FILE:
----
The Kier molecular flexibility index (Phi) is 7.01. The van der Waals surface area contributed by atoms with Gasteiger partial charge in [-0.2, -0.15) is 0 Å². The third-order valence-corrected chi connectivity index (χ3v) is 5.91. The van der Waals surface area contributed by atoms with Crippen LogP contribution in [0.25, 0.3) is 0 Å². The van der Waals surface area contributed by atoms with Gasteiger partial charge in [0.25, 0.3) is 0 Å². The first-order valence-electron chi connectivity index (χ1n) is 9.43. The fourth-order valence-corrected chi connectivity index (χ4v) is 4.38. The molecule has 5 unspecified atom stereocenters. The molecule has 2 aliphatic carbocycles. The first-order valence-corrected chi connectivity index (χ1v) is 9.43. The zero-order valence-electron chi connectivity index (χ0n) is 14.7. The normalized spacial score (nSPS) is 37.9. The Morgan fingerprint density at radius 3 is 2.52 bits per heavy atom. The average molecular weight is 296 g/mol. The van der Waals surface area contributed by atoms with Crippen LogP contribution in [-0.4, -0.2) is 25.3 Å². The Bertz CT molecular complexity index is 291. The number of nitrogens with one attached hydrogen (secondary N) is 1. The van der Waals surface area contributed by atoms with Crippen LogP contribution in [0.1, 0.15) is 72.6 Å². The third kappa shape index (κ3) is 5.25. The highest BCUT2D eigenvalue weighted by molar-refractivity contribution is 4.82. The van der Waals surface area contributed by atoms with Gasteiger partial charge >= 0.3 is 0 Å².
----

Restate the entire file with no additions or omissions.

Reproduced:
The Kier molecular flexibility index (Phi) is 7.01. The van der Waals surface area contributed by atoms with Gasteiger partial charge in [-0.2, -0.15) is 0 Å². The third-order valence-corrected chi connectivity index (χ3v) is 5.91. The van der Waals surface area contributed by atoms with Crippen LogP contribution in [0.25, 0.3) is 0 Å². The van der Waals surface area contributed by atoms with Gasteiger partial charge in [0.25, 0.3) is 0 Å². The first-order valence-electron chi connectivity index (χ1n) is 9.43. The fourth-order valence-corrected chi connectivity index (χ4v) is 4.38. The molecule has 5 unspecified atom stereocenters. The molecule has 2 aliphatic carbocycles. The first-order valence-corrected chi connectivity index (χ1v) is 9.43. The zero-order valence-electron chi connectivity index (χ0n) is 14.7. The normalized spacial score (nSPS) is 37.9. The Morgan fingerprint density at radius 3 is 2.52 bits per heavy atom. The average molecular weight is 296 g/mol. The van der Waals surface area contributed by atoms with Crippen LogP contribution in [-0.4, -0.2) is 25.3 Å². The Bertz CT molecular complexity index is 291. The number of nitrogens with one attached hydrogen (secondary N) is 1. The van der Waals surface area contributed by atoms with Crippen LogP contribution in [0.1, 0.15) is 72.6 Å². The third kappa shape index (κ3) is 5.25. The highest BCUT2D eigenvalue weighted by molar-refractivity contribution is 4.82. The van der Waals surface area contributed by atoms with Gasteiger partial charge >= 0.3 is 0 Å².